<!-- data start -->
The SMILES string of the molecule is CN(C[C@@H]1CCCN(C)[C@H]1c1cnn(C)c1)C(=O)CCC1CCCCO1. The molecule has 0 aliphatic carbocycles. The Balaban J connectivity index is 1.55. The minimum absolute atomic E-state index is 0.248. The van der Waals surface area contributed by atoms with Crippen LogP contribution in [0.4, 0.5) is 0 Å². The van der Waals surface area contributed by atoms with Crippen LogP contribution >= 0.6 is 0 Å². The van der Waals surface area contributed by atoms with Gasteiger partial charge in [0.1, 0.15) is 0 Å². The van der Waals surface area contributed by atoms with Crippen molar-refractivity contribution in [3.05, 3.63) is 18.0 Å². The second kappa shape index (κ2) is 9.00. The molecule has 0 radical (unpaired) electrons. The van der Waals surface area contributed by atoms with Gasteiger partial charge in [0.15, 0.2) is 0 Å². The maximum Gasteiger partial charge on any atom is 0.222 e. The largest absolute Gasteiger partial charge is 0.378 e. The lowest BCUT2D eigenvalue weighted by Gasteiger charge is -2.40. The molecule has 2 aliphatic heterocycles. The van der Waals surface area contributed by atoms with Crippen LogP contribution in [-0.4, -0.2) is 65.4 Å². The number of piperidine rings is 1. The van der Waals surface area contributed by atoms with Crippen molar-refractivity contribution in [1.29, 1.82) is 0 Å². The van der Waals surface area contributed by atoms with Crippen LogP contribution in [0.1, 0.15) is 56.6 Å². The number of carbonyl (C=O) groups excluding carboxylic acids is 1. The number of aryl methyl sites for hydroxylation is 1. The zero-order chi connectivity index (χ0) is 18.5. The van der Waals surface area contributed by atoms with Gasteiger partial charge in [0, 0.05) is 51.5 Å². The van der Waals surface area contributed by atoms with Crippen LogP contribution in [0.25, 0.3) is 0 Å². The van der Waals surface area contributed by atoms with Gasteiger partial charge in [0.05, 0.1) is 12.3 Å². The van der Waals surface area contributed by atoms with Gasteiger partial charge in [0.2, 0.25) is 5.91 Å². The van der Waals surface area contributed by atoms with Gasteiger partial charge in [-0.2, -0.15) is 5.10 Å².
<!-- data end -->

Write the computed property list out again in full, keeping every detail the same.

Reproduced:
The SMILES string of the molecule is CN(C[C@@H]1CCCN(C)[C@H]1c1cnn(C)c1)C(=O)CCC1CCCCO1. The molecule has 0 aliphatic carbocycles. The Balaban J connectivity index is 1.55. The minimum absolute atomic E-state index is 0.248. The van der Waals surface area contributed by atoms with Crippen LogP contribution in [0.4, 0.5) is 0 Å². The van der Waals surface area contributed by atoms with Crippen LogP contribution >= 0.6 is 0 Å². The van der Waals surface area contributed by atoms with Gasteiger partial charge in [0.1, 0.15) is 0 Å². The van der Waals surface area contributed by atoms with Crippen molar-refractivity contribution in [3.05, 3.63) is 18.0 Å². The second kappa shape index (κ2) is 9.00. The molecule has 0 radical (unpaired) electrons. The van der Waals surface area contributed by atoms with Gasteiger partial charge in [0.15, 0.2) is 0 Å². The maximum Gasteiger partial charge on any atom is 0.222 e. The largest absolute Gasteiger partial charge is 0.378 e. The lowest BCUT2D eigenvalue weighted by Gasteiger charge is -2.40. The molecule has 2 aliphatic heterocycles. The van der Waals surface area contributed by atoms with Crippen LogP contribution in [-0.4, -0.2) is 65.4 Å². The number of piperidine rings is 1. The van der Waals surface area contributed by atoms with Crippen molar-refractivity contribution in [1.29, 1.82) is 0 Å². The van der Waals surface area contributed by atoms with Crippen LogP contribution in [0.1, 0.15) is 56.6 Å². The number of carbonyl (C=O) groups excluding carboxylic acids is 1. The number of aryl methyl sites for hydroxylation is 1. The zero-order chi connectivity index (χ0) is 18.5. The van der Waals surface area contributed by atoms with Gasteiger partial charge in [0, 0.05) is 51.5 Å². The van der Waals surface area contributed by atoms with Crippen LogP contribution in [0.25, 0.3) is 0 Å². The van der Waals surface area contributed by atoms with Gasteiger partial charge in [0.05, 0.1) is 12.3 Å². The van der Waals surface area contributed by atoms with Gasteiger partial charge in [0.2, 0.25) is 5.91 Å². The van der Waals surface area contributed by atoms with Gasteiger partial charge in [-0.2, -0.15) is 5.10 Å².